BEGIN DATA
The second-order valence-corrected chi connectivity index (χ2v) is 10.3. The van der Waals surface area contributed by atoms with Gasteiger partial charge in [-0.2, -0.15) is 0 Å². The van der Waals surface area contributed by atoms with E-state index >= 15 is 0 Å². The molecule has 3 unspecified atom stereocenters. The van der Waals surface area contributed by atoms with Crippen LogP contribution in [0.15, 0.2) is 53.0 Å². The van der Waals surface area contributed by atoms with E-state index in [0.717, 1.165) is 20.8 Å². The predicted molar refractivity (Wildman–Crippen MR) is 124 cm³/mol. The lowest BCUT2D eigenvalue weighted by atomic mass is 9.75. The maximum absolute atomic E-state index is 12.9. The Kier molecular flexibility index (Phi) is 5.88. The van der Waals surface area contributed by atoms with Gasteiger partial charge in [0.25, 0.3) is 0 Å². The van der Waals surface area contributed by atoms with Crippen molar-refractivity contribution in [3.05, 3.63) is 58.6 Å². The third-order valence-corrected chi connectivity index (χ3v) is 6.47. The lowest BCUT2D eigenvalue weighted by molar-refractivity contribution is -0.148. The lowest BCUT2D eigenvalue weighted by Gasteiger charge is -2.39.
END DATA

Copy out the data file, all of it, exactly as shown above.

The second-order valence-corrected chi connectivity index (χ2v) is 10.3. The van der Waals surface area contributed by atoms with Gasteiger partial charge in [-0.2, -0.15) is 0 Å². The van der Waals surface area contributed by atoms with E-state index >= 15 is 0 Å². The molecule has 3 unspecified atom stereocenters. The van der Waals surface area contributed by atoms with Crippen LogP contribution in [0.15, 0.2) is 53.0 Å². The van der Waals surface area contributed by atoms with E-state index in [0.717, 1.165) is 20.8 Å². The predicted molar refractivity (Wildman–Crippen MR) is 124 cm³/mol. The lowest BCUT2D eigenvalue weighted by atomic mass is 9.75. The maximum absolute atomic E-state index is 12.9. The Kier molecular flexibility index (Phi) is 5.88. The van der Waals surface area contributed by atoms with Gasteiger partial charge in [0.25, 0.3) is 0 Å². The van der Waals surface area contributed by atoms with Crippen molar-refractivity contribution in [3.05, 3.63) is 58.6 Å². The third-order valence-corrected chi connectivity index (χ3v) is 6.47. The lowest BCUT2D eigenvalue weighted by molar-refractivity contribution is -0.148. The lowest BCUT2D eigenvalue weighted by Gasteiger charge is -2.39.